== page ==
“Rather, you must grow in the grace and knowledge of our Lord and Savior Jesus Christ. All glory to him, both now and forever! Amen” – 2 Peter 3:18.
Most Christians believe there is a blueprint for spiritual growth and assume that the same methods will produce the same growth in different people, but it doesn’t work that way. Yes, there are standard Christian tenets that we need to follow but the reality is that God created each of us as a unique person. His plan to grow you spiritually will be different than His plan for others. What would grow a rose would not work with a cactus. The rose and the cactus need sunlight and water but in different amounts and conditions. The key is not for all of us to do the same thing but to find the unique, to us, a combination of things that will help us grow spiritually.
Imagine your pharmacy giving everyone the same prescription even though we have different ailments and symptoms. Imagine if every parent used the same rewards and the same punishments. If you want your kids to grow, we have to find out how to parent them that works with who they are as individuals.
Our model for this is God Himself. He always knows what each person needs. He wrestled with Jacob, whispered to Elijah, warned Cain, and comforted Hagar. God never grows two people in a carbon copy manner. But sometimes we think that is the recipe for growth. We hear a popular pastor or read a best-selling book on how we can grow spiritually and we figure if it works for them, it will work for us. That doesn’t mean we can’t learn from others, but we need to be aware that it may not work for us. God does not do “one-size-fits-all.”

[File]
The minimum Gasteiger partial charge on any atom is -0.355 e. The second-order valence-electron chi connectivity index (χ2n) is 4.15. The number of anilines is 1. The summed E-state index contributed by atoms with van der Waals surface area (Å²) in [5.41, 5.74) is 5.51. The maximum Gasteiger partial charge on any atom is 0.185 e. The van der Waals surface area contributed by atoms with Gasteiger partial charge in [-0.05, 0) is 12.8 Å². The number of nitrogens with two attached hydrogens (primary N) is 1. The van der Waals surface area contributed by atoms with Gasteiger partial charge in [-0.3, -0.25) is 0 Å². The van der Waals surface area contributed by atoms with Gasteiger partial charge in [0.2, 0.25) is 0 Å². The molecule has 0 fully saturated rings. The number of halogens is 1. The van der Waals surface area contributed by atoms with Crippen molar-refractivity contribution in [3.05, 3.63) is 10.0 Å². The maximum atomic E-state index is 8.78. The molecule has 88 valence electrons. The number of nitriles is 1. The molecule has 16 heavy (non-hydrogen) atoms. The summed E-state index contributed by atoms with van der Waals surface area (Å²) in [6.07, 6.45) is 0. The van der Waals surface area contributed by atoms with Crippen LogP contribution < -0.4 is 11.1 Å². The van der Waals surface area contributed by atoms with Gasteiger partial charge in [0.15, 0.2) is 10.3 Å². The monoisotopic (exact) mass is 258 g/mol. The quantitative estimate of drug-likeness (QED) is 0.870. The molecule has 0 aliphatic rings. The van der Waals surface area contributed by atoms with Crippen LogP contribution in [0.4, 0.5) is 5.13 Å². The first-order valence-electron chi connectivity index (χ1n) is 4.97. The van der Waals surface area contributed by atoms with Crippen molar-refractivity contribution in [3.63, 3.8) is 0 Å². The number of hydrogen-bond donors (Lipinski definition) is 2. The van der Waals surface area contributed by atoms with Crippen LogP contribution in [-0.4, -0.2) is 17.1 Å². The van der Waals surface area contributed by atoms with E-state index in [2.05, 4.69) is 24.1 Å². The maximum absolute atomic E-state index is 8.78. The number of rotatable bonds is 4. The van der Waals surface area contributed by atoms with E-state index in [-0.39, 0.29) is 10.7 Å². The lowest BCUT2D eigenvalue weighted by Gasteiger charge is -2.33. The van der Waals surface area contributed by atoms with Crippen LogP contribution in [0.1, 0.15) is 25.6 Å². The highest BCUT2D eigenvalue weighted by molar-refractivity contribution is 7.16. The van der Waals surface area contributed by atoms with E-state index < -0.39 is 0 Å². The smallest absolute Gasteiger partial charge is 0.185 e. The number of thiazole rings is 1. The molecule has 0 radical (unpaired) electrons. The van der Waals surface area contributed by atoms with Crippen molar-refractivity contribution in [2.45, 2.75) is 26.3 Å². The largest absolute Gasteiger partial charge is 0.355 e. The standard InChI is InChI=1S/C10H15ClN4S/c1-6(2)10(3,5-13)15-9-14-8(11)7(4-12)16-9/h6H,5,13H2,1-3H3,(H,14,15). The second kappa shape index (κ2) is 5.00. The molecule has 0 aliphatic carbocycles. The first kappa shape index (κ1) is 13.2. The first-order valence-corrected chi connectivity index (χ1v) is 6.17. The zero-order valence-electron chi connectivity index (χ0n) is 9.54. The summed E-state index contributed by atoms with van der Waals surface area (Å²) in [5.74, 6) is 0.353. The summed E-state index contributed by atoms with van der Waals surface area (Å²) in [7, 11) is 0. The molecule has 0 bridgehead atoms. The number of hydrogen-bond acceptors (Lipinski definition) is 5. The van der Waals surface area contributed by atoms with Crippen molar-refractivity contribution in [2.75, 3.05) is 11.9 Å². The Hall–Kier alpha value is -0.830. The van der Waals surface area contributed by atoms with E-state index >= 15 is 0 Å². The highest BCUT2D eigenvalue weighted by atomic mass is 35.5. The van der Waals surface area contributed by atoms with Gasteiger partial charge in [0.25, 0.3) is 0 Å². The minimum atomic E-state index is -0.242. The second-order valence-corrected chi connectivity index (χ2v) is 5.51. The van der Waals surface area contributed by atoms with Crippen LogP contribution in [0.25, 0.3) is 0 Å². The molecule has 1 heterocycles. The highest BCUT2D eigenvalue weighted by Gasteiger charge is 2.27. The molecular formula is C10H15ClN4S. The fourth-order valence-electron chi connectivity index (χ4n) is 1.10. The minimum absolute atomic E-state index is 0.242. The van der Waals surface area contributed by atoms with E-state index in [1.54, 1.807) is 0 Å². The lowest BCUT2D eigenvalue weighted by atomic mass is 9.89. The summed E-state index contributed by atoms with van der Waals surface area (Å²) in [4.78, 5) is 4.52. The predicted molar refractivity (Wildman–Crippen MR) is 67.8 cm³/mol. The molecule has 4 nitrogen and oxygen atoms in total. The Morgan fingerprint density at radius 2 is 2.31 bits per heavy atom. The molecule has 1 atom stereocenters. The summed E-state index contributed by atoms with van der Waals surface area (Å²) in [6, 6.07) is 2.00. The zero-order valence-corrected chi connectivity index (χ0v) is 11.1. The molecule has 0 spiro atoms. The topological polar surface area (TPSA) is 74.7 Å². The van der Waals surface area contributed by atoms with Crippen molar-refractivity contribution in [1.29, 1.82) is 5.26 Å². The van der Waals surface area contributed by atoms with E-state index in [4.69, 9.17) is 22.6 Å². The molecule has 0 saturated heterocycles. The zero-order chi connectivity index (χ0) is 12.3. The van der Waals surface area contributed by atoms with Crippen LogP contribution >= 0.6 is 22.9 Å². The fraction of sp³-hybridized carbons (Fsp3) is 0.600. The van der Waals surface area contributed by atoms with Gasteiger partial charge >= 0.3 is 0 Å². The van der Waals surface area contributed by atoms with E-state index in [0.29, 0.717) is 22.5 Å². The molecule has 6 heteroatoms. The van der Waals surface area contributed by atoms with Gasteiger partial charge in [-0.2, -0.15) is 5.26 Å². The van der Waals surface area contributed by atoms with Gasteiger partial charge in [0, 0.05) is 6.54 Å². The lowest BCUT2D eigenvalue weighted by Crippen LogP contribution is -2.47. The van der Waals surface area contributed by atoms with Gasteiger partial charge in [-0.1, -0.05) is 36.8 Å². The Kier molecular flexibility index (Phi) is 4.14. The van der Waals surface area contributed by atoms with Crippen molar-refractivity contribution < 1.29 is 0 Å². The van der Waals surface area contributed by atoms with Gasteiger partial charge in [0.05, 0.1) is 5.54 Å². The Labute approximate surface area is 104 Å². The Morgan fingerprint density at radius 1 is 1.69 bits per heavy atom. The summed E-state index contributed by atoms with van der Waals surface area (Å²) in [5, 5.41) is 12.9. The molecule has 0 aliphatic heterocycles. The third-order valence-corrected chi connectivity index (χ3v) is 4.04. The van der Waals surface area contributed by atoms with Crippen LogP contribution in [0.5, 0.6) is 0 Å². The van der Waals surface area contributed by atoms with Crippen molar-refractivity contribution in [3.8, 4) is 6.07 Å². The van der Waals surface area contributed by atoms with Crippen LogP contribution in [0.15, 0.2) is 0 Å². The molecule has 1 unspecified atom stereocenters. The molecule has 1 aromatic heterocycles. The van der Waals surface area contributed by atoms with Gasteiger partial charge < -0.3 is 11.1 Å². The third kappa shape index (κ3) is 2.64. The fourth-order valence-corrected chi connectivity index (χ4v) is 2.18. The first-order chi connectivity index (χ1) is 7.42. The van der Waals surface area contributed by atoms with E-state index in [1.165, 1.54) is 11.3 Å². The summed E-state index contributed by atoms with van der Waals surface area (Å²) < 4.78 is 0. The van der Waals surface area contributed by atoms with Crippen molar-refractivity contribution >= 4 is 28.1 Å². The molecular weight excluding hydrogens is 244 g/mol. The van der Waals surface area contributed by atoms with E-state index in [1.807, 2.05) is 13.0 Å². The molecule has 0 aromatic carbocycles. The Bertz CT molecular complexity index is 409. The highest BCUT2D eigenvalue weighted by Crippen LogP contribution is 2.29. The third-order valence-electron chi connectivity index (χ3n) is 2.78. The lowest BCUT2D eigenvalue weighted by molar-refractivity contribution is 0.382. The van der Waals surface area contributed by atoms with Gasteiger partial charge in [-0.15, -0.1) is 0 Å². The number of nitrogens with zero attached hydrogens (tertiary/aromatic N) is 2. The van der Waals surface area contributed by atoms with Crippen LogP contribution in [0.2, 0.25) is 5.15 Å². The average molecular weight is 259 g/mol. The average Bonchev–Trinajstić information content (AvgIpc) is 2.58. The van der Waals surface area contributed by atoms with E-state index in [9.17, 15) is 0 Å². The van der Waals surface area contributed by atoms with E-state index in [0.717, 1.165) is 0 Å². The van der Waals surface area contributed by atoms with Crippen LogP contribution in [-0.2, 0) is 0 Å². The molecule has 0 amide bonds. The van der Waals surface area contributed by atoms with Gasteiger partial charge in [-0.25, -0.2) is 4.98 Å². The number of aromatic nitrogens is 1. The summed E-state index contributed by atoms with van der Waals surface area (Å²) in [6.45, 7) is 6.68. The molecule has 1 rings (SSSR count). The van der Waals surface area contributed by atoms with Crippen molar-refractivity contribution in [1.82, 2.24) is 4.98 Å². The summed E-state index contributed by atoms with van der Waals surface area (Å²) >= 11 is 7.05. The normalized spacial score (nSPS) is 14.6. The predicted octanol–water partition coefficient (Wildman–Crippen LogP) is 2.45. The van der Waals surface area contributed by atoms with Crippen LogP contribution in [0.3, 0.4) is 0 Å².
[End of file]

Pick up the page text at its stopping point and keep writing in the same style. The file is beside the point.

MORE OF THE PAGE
God has a plan for the you He wants you to be. It will not look exactly like His plan for anyone else, which means it will take time, effort and exploration for you to learn how God wants to grow you. Spiritual growth is hand-crafted, not mass-produced.
Peter is an example. Peter made his livelihood as a fisherman. But Jesus convinced him to become a follower of the Lord. Peter was rash in his thinking and behavior. God was patient in making positive changes in him. As an apostle of the Lord, Peter hastily told the Lord, though all others forsake you, I will never forsake you. But Peter timidly denied he knew the Lord three times. When Jesus saw him after Jesus’ resurrection, he taught Peter about God love and forgiveness.
Spiritual growth is not automatic. The writer of Hebrews noted, “You have been believers so long now that you ought to be teaching others. Instead, you need someone to teach you again the basic things about God’s word. You are like babies who need milk and cannot eat solid food. For someone who lives on milk is still an infant and doesn’t know how to do what is right. Solid food is for those who are mature, who through training have the skill to recognize the difference between right and wrong” (Hebrews 5:12-14)
Spiritual growth doesn’t just happen. You have to have a plan. A plan that is unique to you.
- Are you content with your spiritual growth? Where would you like it to be? What needs to change to get it where you want it to be?